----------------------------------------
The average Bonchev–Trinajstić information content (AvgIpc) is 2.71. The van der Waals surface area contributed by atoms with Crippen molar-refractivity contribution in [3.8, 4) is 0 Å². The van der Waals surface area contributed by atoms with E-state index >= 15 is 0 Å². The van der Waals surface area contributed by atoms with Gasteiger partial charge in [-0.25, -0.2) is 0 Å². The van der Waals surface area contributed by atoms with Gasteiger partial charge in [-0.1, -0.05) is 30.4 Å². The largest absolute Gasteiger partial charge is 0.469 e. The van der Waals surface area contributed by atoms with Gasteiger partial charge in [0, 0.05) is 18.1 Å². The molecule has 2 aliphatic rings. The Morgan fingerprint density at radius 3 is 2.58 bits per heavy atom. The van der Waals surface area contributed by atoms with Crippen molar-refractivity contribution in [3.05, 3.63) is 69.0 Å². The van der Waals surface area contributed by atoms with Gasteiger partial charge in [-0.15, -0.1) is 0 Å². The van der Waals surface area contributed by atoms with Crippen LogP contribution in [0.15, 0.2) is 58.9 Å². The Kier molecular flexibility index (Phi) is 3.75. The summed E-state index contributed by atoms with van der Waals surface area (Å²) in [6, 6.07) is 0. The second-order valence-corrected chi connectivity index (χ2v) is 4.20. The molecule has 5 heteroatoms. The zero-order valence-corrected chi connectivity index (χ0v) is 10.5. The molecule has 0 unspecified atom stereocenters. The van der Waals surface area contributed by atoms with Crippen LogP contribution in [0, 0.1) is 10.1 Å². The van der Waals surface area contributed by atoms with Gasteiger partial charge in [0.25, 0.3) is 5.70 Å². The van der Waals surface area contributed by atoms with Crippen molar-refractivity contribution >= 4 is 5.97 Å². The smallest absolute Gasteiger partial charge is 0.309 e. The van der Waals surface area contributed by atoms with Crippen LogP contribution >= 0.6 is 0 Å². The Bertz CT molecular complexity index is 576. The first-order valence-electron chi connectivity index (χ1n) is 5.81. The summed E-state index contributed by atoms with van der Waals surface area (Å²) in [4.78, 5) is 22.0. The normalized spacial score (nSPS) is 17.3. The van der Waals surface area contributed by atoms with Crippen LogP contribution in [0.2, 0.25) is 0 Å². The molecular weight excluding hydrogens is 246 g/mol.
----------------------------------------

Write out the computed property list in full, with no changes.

The average Bonchev–Trinajstić information content (AvgIpc) is 2.71. The van der Waals surface area contributed by atoms with Crippen molar-refractivity contribution in [3.8, 4) is 0 Å². The van der Waals surface area contributed by atoms with E-state index >= 15 is 0 Å². The van der Waals surface area contributed by atoms with Gasteiger partial charge in [-0.25, -0.2) is 0 Å². The van der Waals surface area contributed by atoms with Gasteiger partial charge in [-0.1, -0.05) is 30.4 Å². The largest absolute Gasteiger partial charge is 0.469 e. The van der Waals surface area contributed by atoms with Gasteiger partial charge in [0, 0.05) is 18.1 Å². The molecule has 2 aliphatic rings. The Morgan fingerprint density at radius 3 is 2.58 bits per heavy atom. The van der Waals surface area contributed by atoms with Crippen molar-refractivity contribution in [3.05, 3.63) is 69.0 Å². The van der Waals surface area contributed by atoms with Gasteiger partial charge in [-0.15, -0.1) is 0 Å². The van der Waals surface area contributed by atoms with Crippen LogP contribution in [0.15, 0.2) is 58.9 Å². The Kier molecular flexibility index (Phi) is 3.75. The summed E-state index contributed by atoms with van der Waals surface area (Å²) in [6, 6.07) is 0. The second-order valence-corrected chi connectivity index (χ2v) is 4.20. The molecule has 5 heteroatoms. The zero-order valence-corrected chi connectivity index (χ0v) is 10.5. The molecule has 0 unspecified atom stereocenters. The van der Waals surface area contributed by atoms with Crippen LogP contribution in [0, 0.1) is 10.1 Å². The van der Waals surface area contributed by atoms with Gasteiger partial charge in [0.25, 0.3) is 5.70 Å². The van der Waals surface area contributed by atoms with Crippen molar-refractivity contribution >= 4 is 5.97 Å². The smallest absolute Gasteiger partial charge is 0.309 e. The van der Waals surface area contributed by atoms with Crippen LogP contribution >= 0.6 is 0 Å². The Bertz CT molecular complexity index is 576. The first-order valence-electron chi connectivity index (χ1n) is 5.81. The summed E-state index contributed by atoms with van der Waals surface area (Å²) in [4.78, 5) is 22.0. The normalized spacial score (nSPS) is 17.3. The van der Waals surface area contributed by atoms with Crippen LogP contribution in [0.2, 0.25) is 0 Å². The molecular weight excluding hydrogens is 246 g/mol.